Thursday, April 19, 2012
Facebook's billion dollar bet on Instagram is one of those deals that keeps me up at night. A billion dollars for a company with no revenues, hmmmm... I am even more worried now that reports indicate that the Facebook board was essentially absent in advising Zuckerberg on the decision to purchase Instagram.
Acquirer overpayment often occurs in these large transactions. While some papers connect these losses to classic agency cost problems, numerous finance scholars have studied the role that non-economic forces, such as ego and hubris, play in corporate transactions (for just some of these pieces, see here and here). Several of these studies find that empire-building preferences and overconfidence predict heightened managerial acquisitiveness, including acquisitions that result in losses in acquirer shareholder wealth. This is particularly true when managers have significant internal resources. Ulrike Malmendier and Geoffrey Tate demonstrate how CEOs can overestimate their abilities to generate returns and create value. In particular, they illustrate how overconfident CEOs are associated with an increased likelihood of conducting M&A transactions, and also poorer deals for their shareholders as measured by bid announcement returns. Simlilarly, Mathew Hayward and Donald Hambrick examined hubris as a determinant of the size of premiums that CEOs will pay for acquisitions. In their examination of 106 large acquisitions, Hayward and Hambrick find “losses in acquiring firms’ shareholder wealth following an acquisition, and the greater the CEO hubris and acquisition premiums, the greater the shareholder losses [following an acquisition].” Moreover, the study also indicates that the relationship between acquisition premiums and CEO hubris is stronger in cases where board vigilance is lacking, i.e. when the board has a high proportion of inside directors and a CEO who also serves as chair of the board. More recent papers build on these results. In an unpublished manuscript, John, Liu, and Taffler find that overconfident CEOs pay higher bid premiums and that this effect is reinforced when the target CEO is also overconfident. Similar findings are reported by Chatterjee and Hambrick who show that narcissistic CEOs in the computer industry carry out more and larger acquisitions.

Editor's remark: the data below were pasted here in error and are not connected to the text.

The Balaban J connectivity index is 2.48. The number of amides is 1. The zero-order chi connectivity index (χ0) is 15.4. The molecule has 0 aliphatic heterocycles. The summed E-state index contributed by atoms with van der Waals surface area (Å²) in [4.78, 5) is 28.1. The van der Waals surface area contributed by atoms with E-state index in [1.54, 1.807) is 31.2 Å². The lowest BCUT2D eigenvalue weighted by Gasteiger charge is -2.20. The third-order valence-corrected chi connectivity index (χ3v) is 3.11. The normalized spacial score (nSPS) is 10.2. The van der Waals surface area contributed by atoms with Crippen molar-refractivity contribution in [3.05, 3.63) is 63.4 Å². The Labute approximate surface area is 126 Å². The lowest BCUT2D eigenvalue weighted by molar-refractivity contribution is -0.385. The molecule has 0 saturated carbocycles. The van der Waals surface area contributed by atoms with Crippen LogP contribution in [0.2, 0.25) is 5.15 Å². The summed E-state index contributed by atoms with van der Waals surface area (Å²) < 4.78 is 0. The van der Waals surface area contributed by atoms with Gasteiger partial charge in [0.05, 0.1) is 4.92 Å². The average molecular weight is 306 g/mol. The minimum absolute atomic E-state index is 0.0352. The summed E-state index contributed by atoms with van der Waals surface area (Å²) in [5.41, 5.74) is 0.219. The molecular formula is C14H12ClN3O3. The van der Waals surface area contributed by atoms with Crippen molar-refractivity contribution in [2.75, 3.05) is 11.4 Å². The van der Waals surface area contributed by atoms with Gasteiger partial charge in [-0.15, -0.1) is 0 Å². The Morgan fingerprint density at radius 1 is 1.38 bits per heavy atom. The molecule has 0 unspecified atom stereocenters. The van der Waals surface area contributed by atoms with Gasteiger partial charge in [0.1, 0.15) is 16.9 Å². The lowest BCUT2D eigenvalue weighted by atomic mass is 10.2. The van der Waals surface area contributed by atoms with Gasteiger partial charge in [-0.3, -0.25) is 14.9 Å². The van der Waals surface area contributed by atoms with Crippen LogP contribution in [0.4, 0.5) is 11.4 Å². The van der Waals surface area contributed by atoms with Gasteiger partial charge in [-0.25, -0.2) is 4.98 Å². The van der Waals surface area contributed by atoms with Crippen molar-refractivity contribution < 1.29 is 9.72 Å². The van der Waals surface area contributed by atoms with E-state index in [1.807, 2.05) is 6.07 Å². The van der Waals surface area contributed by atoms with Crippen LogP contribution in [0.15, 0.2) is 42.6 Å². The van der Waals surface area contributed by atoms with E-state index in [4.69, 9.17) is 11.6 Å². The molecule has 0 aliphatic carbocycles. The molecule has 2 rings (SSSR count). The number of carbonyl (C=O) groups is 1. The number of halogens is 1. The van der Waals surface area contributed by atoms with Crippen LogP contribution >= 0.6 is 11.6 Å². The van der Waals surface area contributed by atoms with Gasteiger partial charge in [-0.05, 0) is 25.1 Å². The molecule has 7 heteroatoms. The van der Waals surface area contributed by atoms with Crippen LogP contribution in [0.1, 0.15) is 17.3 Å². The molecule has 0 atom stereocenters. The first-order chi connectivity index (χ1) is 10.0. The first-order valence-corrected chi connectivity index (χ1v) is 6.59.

None of this bodes well for Facebook's Instagram deal. It may be that at the end of the day the deal turns out ok. But I would be cautious when a young star CEO runs around spending the company's resources without any board involvment.